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  • Print publication year: 2015
  • Online publication date: February 2019

20 - Verification and test

from Part V - Practical design


Verification and test are engineering processes that complement design. Verification is the task of ensuring that a design meets its specification. On a typical digital systems project, more effort is expended on verification than on the design itself. Because of the high cost and long delays involved in fabricating a chip, thorough verification is essential to ensure that the chip works the first time. A design error that is not caught during verification would result in costly delays and retooling.

Testing is performed to ensure that a particular instantiation of a design functions properly. When a chip is fabricated, some transistors, wires, or contacts may be faulty. A manufacturing test is performed to detect these faults so the device can be repaired or discarded.


Simulation is the primary tool used to verify that a design meets its specification. The design is simulated using a number of tests that provide stimulus to the unit being tested and check that the design produces correct outputs. The VHDL testbenches we have seen throughout this book are examples of such tests.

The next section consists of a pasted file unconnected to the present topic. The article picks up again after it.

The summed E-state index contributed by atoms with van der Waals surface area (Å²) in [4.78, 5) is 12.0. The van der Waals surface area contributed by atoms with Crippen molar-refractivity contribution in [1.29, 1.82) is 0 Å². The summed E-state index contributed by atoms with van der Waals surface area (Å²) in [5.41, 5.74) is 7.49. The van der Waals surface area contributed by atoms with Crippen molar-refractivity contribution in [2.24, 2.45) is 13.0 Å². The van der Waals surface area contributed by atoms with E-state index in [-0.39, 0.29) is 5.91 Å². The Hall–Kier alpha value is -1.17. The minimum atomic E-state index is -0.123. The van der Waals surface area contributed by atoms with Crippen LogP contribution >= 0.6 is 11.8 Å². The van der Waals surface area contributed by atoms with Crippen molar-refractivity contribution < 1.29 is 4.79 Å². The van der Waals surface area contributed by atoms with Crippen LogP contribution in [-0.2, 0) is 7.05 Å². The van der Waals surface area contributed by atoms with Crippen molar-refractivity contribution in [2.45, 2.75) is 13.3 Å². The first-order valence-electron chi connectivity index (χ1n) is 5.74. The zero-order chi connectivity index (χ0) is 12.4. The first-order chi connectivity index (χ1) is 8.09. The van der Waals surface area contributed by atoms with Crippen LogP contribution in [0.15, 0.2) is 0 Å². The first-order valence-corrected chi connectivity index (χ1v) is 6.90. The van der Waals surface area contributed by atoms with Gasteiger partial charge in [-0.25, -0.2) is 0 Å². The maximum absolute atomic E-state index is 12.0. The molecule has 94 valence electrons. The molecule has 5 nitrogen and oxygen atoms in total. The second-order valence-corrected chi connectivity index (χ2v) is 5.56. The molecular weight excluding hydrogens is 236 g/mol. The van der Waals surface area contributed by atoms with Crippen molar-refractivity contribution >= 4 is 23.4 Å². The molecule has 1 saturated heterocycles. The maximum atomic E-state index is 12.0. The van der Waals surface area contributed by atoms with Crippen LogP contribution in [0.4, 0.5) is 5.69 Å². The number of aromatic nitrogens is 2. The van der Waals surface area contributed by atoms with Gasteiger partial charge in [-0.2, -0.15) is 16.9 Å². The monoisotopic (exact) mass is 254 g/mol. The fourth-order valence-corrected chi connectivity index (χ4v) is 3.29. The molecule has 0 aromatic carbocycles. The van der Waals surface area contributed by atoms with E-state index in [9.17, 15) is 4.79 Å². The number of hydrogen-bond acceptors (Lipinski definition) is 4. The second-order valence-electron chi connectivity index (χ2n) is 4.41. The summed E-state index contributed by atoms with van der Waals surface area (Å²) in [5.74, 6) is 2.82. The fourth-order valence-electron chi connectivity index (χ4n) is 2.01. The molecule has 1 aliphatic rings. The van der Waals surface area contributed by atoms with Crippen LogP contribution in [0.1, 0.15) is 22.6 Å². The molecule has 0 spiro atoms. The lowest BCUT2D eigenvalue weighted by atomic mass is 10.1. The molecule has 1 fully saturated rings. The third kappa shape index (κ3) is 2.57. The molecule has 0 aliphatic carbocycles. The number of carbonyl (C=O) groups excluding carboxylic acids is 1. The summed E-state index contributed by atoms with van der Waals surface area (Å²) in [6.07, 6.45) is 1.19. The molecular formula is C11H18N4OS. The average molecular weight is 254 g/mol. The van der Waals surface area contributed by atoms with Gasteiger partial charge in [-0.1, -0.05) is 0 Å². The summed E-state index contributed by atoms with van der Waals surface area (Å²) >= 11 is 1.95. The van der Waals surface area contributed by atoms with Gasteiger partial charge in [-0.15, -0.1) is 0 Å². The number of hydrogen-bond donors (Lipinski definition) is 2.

Verification coverage

The verification challenge amounts to ensuring that the set of test patterns, the test suite, written to verify a design is complete. We measure the degree of completion of a test suite by its coverage of the specification and of the implementation. We typically insist on 100% coverage of both specification features and implementation lines or edges to consider the design verified.

The specification coverage of a set of tests is measured by determining the fraction of features in the specification that are exercised and checked by the tests. For example, suppose you have developed a digital clock chip that includes a day/date and an alarm function. Table 20.1 gives a partial list of features to be tested. Even for something as simple as a digital clock, the list of features can easily run into the hundreds. For a complex chip it is not unusual to have 105 or more features. Each test verifies one or more features. As tests are written, the features covered by each test are checked off.